After watching corporate behemoths like Enron and WorldCom implode because of corrupt accounting, gutting thousands of people's 401(k) savings, few investors felt secure. That started to change when President Bush appointed William Donaldson head of the Securities and Exchange Commission (SEC) in 2003.
"At this stage in my life, I felt I could be truly independent," says Donaldson of his decision, at age 71, to accept the job. "I can take on the complex problems and I have the freedom to try to do what's right." The ex-Marine and former chairman of the New York Stock Exchange didn't waste a minute in making bold, controversial moves, adding almost 1,000 new employees to the SEC payroll and adopting nine new initiatives to tighten oversight of mutual funds.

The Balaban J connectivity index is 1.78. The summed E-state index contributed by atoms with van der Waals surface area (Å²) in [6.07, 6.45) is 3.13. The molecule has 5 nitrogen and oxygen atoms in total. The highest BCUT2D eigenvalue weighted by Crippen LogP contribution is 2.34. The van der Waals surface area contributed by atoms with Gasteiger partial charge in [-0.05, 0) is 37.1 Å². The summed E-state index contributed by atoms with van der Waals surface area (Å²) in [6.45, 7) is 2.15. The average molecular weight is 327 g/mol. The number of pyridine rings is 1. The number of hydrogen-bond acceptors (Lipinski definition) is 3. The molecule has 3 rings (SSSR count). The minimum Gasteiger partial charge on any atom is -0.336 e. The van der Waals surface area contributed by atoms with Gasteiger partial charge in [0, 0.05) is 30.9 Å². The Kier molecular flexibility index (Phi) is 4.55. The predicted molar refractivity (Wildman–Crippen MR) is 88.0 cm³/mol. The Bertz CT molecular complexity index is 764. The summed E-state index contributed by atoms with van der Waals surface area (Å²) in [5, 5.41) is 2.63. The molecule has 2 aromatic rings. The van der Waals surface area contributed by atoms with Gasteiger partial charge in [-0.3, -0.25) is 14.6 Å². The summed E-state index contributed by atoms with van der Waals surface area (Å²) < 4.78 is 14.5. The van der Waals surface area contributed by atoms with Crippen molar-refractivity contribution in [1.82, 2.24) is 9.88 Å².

"Chairman Donaldson is a forceful advocate for the interests of investors," says Paul Schott Stevens, president of the Investment Company Institute, the trade association for the mutual fund industry. It's reassuring to know there's an ex-Marine fighting to protect our retirement cash.
*The name of this award was originally the Impact Award. In 2008, the awards were renamed as the Inspire Awards.
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